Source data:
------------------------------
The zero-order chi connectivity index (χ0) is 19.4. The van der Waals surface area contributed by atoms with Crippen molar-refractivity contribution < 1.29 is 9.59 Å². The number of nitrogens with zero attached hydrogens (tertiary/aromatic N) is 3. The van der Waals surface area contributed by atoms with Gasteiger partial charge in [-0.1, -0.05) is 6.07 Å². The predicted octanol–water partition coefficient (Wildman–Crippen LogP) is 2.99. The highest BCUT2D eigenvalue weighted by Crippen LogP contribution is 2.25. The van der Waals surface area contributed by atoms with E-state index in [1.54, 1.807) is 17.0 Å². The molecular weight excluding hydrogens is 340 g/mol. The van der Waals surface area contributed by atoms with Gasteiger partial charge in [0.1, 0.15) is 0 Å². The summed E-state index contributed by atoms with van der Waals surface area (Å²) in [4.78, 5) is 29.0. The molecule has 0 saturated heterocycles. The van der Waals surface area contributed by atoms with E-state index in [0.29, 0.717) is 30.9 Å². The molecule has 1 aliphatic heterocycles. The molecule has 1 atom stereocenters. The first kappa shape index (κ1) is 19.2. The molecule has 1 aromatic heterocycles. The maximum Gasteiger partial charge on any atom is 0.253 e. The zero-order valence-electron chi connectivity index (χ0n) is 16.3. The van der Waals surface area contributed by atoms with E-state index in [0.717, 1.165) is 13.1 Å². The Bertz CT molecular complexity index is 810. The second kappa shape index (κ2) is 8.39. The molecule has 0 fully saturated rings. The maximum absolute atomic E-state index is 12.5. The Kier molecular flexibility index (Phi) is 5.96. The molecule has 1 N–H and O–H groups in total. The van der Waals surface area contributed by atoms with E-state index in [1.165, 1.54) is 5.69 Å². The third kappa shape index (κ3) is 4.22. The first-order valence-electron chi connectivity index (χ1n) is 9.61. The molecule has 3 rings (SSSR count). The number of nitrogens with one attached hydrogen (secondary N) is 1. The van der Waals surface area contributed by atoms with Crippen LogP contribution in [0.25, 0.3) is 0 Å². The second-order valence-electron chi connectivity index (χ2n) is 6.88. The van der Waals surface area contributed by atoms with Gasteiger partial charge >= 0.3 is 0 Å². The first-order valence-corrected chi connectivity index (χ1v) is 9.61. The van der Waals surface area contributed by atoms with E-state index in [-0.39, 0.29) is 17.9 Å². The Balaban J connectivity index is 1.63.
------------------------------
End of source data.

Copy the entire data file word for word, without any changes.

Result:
The zero-order chi connectivity index (χ0) is 19.4. The van der Waals surface area contributed by atoms with Crippen molar-refractivity contribution < 1.29 is 9.59 Å². The number of nitrogens with zero attached hydrogens (tertiary/aromatic N) is 3. The van der Waals surface area contributed by atoms with Gasteiger partial charge in [-0.1, -0.05) is 6.07 Å². The predicted octanol–water partition coefficient (Wildman–Crippen LogP) is 2.99. The highest BCUT2D eigenvalue weighted by Crippen LogP contribution is 2.25. The van der Waals surface area contributed by atoms with E-state index in [1.54, 1.807) is 17.0 Å². The molecular weight excluding hydrogens is 340 g/mol. The van der Waals surface area contributed by atoms with Gasteiger partial charge in [0.1, 0.15) is 0 Å². The summed E-state index contributed by atoms with van der Waals surface area (Å²) in [4.78, 5) is 29.0. The molecule has 0 saturated heterocycles. The van der Waals surface area contributed by atoms with E-state index in [0.29, 0.717) is 30.9 Å². The molecule has 1 aliphatic heterocycles. The molecule has 1 atom stereocenters. The first kappa shape index (κ1) is 19.2. The molecule has 1 aromatic heterocycles. The maximum Gasteiger partial charge on any atom is 0.253 e. The zero-order valence-electron chi connectivity index (χ0n) is 16.3. The van der Waals surface area contributed by atoms with E-state index in [0.717, 1.165) is 13.1 Å². The Bertz CT molecular complexity index is 810. The second kappa shape index (κ2) is 8.39. The molecule has 0 fully saturated rings. The maximum absolute atomic E-state index is 12.5. The Kier molecular flexibility index (Phi) is 5.96. The molecule has 1 N–H and O–H groups in total. The van der Waals surface area contributed by atoms with E-state index in [1.165, 1.54) is 5.69 Å². The third kappa shape index (κ3) is 4.22. The first-order valence-electron chi connectivity index (χ1n) is 9.61. The molecule has 3 rings (SSSR count). The number of nitrogens with one attached hydrogen (secondary N) is 1. The van der Waals surface area contributed by atoms with Crippen LogP contribution in [0.25, 0.3) is 0 Å². The second-order valence-electron chi connectivity index (χ2n) is 6.88. The van der Waals surface area contributed by atoms with Gasteiger partial charge >= 0.3 is 0 Å². The first-order valence-corrected chi connectivity index (χ1v) is 9.61. The van der Waals surface area contributed by atoms with E-state index in [-0.39, 0.29) is 17.9 Å². The Balaban J connectivity index is 1.63.